Hans van Loon
Global private international law unification through multilateral treaties: (1) elevates the idea of justice pluralism to the global level; (2) orders the diversity of national and regional private international law systems, and creates permanent channels for direct transnational institutionalized cooperation among national administrations and courts around the world, thus ensuring continuity across borders of legal status and family and business relations established under national and regional laws; and (3) reflects globally recognized human and economic rights. Examples are given of the present transnational legal ordering role of Hague Conventions in the fields of family law, legal cooperation and commercial law, and of future possibilities for private international law instruments in support of global governance, such as facilitating access to foreign law; further ensuring continuity of personal status and family relations across borders; and linking private international law unification to the United Nations 2030 Agenda, in particular regarding the challenges of migration and environment and climate change.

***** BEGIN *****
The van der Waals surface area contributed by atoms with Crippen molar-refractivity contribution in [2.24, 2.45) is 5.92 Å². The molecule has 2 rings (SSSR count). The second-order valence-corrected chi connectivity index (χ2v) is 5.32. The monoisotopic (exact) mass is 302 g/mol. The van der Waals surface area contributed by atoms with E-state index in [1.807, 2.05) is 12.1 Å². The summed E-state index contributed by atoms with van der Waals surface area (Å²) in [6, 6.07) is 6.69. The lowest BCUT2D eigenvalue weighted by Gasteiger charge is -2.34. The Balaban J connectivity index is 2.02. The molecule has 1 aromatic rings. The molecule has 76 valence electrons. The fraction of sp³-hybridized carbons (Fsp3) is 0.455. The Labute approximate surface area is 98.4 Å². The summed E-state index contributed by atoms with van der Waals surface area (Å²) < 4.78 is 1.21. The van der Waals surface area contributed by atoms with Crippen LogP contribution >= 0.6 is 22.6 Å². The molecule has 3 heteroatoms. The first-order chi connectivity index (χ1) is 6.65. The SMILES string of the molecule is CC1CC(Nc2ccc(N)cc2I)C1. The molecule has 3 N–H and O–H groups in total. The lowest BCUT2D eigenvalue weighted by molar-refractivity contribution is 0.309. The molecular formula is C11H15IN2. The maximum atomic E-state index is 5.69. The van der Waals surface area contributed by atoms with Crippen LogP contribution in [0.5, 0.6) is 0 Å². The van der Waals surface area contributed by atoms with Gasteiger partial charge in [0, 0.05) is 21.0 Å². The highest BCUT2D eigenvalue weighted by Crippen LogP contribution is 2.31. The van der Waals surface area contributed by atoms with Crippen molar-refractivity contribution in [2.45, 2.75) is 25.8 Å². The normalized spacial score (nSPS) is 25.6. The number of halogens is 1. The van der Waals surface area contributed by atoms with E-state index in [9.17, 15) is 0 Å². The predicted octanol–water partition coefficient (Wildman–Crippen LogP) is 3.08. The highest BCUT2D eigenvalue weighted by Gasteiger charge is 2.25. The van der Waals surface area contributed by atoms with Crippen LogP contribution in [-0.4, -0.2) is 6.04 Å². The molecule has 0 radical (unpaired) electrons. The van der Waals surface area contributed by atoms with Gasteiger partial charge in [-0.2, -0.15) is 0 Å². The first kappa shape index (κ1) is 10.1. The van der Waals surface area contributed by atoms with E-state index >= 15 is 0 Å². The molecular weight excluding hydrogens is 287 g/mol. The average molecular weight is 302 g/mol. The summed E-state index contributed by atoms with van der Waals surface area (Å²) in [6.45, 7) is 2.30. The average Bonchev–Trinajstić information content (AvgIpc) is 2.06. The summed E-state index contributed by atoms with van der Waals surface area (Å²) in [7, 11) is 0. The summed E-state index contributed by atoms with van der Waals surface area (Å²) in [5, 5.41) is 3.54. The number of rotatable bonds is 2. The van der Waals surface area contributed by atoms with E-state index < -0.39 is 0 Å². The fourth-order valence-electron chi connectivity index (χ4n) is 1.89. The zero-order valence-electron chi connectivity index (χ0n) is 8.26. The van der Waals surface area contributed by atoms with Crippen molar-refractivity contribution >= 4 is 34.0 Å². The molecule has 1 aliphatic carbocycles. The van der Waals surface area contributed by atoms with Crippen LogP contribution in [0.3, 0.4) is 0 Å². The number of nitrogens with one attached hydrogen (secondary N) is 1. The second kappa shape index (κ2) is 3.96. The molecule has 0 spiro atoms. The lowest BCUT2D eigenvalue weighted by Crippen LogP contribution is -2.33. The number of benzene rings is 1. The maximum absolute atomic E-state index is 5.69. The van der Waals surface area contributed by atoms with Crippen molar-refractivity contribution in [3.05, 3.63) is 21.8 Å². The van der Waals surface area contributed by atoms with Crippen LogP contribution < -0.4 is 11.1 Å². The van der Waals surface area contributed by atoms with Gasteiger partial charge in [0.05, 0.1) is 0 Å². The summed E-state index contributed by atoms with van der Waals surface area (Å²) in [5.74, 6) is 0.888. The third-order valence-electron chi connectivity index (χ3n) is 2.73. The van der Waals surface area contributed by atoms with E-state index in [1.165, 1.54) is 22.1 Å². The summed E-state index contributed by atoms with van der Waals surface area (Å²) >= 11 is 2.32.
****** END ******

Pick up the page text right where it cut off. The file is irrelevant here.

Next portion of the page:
Hans van Loon and David Sindres
The Wagner case stemmed from the non-recognition by Luxembourg of the adoption, in Peru, of a Peruvian child by a Luxembourg national. In November 1996, the Family Court of the province of Huamanga had pronounced the adoption in accordance with the legal conditions for full adoption in Peru, so that the child lost her family ties with her original family and acquired the status of daughter of the adopting parent, Ms. Wagner. Once in Luxembourg, Ms. Wagner, relying on the pre-existent judicial practice, expected the foreign adoption to be registered. However, that practice had been abolished and Ms. Wagner had to make an application before the District Court in order to obtain the enforcement (exequatur) of the foreign judgment. The enforcement would allow the child to acquire Luxembourgish nationality, and thereby European Union citizenship, and be granted definitive permission to remain in the country. In 1998, the Court dismissed the application for enforcement, based on the Luxembourg rules on the conflict of laws, which provide that the conditions for adoption are governed by the national law of the adoptive parent. According to Luxembourg’s Civil Code, an application for full adoption could only be made by a married couple. Ms. Wagner contested that the Court was dealing with an application for enforcement and not an application to adopt; and that the real issue consisted in the rights of the child adopted following the Peruvian judgment.